10 Hot Licks in Honor of Chick

A 2011 lesson from the KEYBOARD archives.
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By George Colligan

Chick Corea is one of the most influential and important pianists in modern music. His influences run from bebop and European classical music to Afro-Cuban, Brazilian, Flamenco, funk, and beyond, but his pianistic language has a certain signature. Here are 10 licks in the style of Chick that will elevate your own piano explorations. Remember to use small ideas to make your own big ideas. What follows are just the “words”—your job is to build your own sentences and paragraphs!

1. Four-Note Patterns

For starters, this four-note pattern is based on perfect fourth and major second intervals. I consider it to have a suspended sound, in that there’s no sense of major or minor to it, which makes it more versatile. This pattern can fit over a Dmin7 chord, but also work over the following chords: Gmin7, Amin7, Cmin7, EbMaj7#11, CMaj7, BbMaj7, G7, F7, D7sus11, C7sus11, and G7sus11. This illustrates just how useful even four-note ideas can be for developing your improvisation.

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2. Chromatic Planing

What academics call “chromatic planing” refers to moving the same intervallic structure, regardless of the official key center. Chick Corea might play this in his right hand and compliment it by moving perfect fourths in his left hand. Practice this pattern by moving it around in whole steps, minor thirds, and any other way you like.

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3. Smooth Hand Lines

This is a variation of our first four-note pattern, except that it moves in a way that fits under the hand nicely. I find that many of Corea’s lines are technically quite smooth, which lets you play them quickly. Notice how this line turns back and forth, giving the illusion of complexity, while still using the same four notes throughout.

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4. Fingering Variations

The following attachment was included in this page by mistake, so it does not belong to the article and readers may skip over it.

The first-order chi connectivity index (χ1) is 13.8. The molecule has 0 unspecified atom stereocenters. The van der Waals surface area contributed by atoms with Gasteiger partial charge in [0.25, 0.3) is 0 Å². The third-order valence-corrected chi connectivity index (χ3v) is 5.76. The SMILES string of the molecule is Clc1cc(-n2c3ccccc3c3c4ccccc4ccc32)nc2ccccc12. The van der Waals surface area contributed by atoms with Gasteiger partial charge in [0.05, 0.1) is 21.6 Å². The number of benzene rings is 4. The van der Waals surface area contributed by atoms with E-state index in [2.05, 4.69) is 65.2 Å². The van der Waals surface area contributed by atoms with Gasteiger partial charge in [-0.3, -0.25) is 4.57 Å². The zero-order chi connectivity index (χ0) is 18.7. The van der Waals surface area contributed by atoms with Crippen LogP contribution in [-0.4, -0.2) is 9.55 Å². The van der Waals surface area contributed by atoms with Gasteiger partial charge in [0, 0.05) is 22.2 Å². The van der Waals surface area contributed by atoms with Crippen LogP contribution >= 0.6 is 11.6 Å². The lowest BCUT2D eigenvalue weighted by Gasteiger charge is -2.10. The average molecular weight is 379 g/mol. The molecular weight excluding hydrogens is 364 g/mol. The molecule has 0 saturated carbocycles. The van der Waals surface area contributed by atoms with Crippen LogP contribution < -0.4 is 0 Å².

A further variation of Ex. 1 is arpeggiated up an octave. A hallmark of Corea’s style is that he often uses the same type of hand motion with many types of intervallic structures. By using the same basic fingering shapes with slightly different notes, you can open your playing to new possibilities.

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5. Intervallic Alteration

Here’s how Chick Corea often alters the interval arrangement of a familiar melodic idea. Here, instead of the suspended structure we illustrated in Ex. 1, we use a triad with a flatted ninth type of sound. This pattern works on dominant 7b9 chords or #9#5 chords. It even works on regular dominant chords.

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6. Diminishing Returns

The diminished scale is one of the most useful scales in jazz, and is built using a series of half-steps and whole-steps. For instance, in the key of C, the diminished scale would read C, Db, Eb, E, F#, G, A, Bb, and C. It’s a symmetrical scale, and one which French composer Olivier Messiaen called a “mode of limited transposition.”

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7. Bebop and Bud

This is a variation of our previous diminished scale idea, with a shape influenced by the style of Bebop pioneer Bud Powell, who was a big influence on Corea. This melodic idea ends using a sixth, imbuing a humorous, almost Thelonious Monk sound to the pattern. (Monk was another strong influence on Corea’s playing.)

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8. Chromatic Concepts

Many musicians in the post-bop era of the 1960s often played this type of lick, either on its own, or combined with another melodic idea. This pattern can be thought of as using a combination of surrounding goal notes and chromatic tones, both hallmarks of many bebop lines.

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9. Pentatonic Patterns

Here’s our good friend the pentatonic scale. Corea uses this frequently, but often in unexpected ways. One application is using the minor pentatonic scale whose root is the major seventh of the underlying chord. For example, you’d play the G minor pentatonic scale over Abmaj7. Try it—it works!

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10. Scalar Shapes

Varying your hand motion can create compelling shapes from a scale. Here we use the same pentatonic scale as in Ex. 9, but it is played in a smooth, Corea-like fashion.

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Pianist and composer George Colligan has worked with Cassandra Wilson, Buster Williams, Don Byron, Ravi Coltrane, and many other acclaimed artists. Most recently, he joined drummer Jack DeJohnette’s new quintet, and released Pride and Joy on the Piloo label. Colligan is Assistant Professor of Jazz Piano at the University of Manitoba. Find out more at georgecolligan.com